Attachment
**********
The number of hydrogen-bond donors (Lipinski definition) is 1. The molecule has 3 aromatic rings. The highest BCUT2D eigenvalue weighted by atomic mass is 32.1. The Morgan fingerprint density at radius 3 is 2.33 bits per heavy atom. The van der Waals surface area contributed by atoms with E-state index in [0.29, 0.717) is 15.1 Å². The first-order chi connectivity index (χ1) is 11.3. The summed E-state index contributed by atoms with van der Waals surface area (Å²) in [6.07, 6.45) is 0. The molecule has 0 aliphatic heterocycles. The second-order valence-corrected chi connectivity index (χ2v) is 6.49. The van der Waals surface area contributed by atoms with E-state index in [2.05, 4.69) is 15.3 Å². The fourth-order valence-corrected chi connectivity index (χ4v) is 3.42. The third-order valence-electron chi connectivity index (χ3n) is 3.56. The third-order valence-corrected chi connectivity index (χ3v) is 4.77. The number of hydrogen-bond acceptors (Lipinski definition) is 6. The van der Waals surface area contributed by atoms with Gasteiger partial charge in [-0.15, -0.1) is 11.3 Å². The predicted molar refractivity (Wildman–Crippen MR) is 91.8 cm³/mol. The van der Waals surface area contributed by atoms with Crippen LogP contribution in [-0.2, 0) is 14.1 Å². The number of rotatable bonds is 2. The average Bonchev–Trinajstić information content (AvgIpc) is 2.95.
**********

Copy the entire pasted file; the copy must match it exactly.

The number of hydrogen-bond donors (Lipinski definition) is 1. The molecule has 3 aromatic rings. The highest BCUT2D eigenvalue weighted by atomic mass is 32.1. The Morgan fingerprint density at radius 3 is 2.33 bits per heavy atom. The van der Waals surface area contributed by atoms with E-state index in [0.29, 0.717) is 15.1 Å². The first-order chi connectivity index (χ1) is 11.3. The summed E-state index contributed by atoms with van der Waals surface area (Å²) in [6.07, 6.45) is 0. The molecule has 0 aliphatic heterocycles. The second-order valence-corrected chi connectivity index (χ2v) is 6.49. The van der Waals surface area contributed by atoms with E-state index in [2.05, 4.69) is 15.3 Å². The fourth-order valence-corrected chi connectivity index (χ4v) is 3.42. The third-order valence-electron chi connectivity index (χ3n) is 3.56. The third-order valence-corrected chi connectivity index (χ3v) is 4.77. The number of hydrogen-bond acceptors (Lipinski definition) is 6. The van der Waals surface area contributed by atoms with Gasteiger partial charge in [-0.15, -0.1) is 11.3 Å². The predicted molar refractivity (Wildman–Crippen MR) is 91.8 cm³/mol. The van der Waals surface area contributed by atoms with Crippen LogP contribution in [-0.2, 0) is 14.1 Å². The number of rotatable bonds is 2. The average Bonchev–Trinajstić information content (AvgIpc) is 2.95.